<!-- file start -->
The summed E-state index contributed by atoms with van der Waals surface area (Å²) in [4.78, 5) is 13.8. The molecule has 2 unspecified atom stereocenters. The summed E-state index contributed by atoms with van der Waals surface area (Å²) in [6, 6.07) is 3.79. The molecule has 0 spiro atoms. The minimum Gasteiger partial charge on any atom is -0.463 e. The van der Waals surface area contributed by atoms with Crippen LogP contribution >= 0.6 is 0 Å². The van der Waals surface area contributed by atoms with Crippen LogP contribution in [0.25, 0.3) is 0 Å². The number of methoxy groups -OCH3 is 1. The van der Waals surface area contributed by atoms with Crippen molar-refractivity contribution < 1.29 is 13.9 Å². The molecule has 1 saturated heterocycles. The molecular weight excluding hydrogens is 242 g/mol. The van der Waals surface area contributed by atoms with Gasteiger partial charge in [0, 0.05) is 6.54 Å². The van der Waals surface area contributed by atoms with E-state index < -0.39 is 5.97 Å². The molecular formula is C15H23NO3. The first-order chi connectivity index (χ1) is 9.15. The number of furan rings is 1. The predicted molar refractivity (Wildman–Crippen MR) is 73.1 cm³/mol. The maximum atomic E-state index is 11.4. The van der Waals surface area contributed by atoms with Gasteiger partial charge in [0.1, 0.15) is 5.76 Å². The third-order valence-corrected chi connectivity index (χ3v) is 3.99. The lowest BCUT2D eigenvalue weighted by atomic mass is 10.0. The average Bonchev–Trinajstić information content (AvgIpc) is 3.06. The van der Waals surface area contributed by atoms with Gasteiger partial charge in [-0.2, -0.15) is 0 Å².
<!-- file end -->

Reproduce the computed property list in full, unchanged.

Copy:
The summed E-state index contributed by atoms with van der Waals surface area (Å²) in [4.78, 5) is 13.8. The molecule has 2 unspecified atom stereocenters. The summed E-state index contributed by atoms with van der Waals surface area (Å²) in [6, 6.07) is 3.79. The molecule has 0 spiro atoms. The minimum Gasteiger partial charge on any atom is -0.463 e. The van der Waals surface area contributed by atoms with Crippen LogP contribution >= 0.6 is 0 Å². The van der Waals surface area contributed by atoms with Crippen LogP contribution in [0.25, 0.3) is 0 Å². The number of methoxy groups -OCH3 is 1. The van der Waals surface area contributed by atoms with Crippen molar-refractivity contribution < 1.29 is 13.9 Å². The molecule has 1 saturated heterocycles. The molecular weight excluding hydrogens is 242 g/mol. The van der Waals surface area contributed by atoms with Gasteiger partial charge in [0, 0.05) is 6.54 Å². The van der Waals surface area contributed by atoms with E-state index < -0.39 is 5.97 Å². The molecular formula is C15H23NO3. The first-order chi connectivity index (χ1) is 9.15. The number of furan rings is 1. The predicted molar refractivity (Wildman–Crippen MR) is 73.1 cm³/mol. The maximum atomic E-state index is 11.4. The van der Waals surface area contributed by atoms with Gasteiger partial charge in [0.1, 0.15) is 5.76 Å². The third-order valence-corrected chi connectivity index (χ3v) is 3.99. The lowest BCUT2D eigenvalue weighted by atomic mass is 10.0. The average Bonchev–Trinajstić information content (AvgIpc) is 3.06. The van der Waals surface area contributed by atoms with Gasteiger partial charge in [-0.2, -0.15) is 0 Å².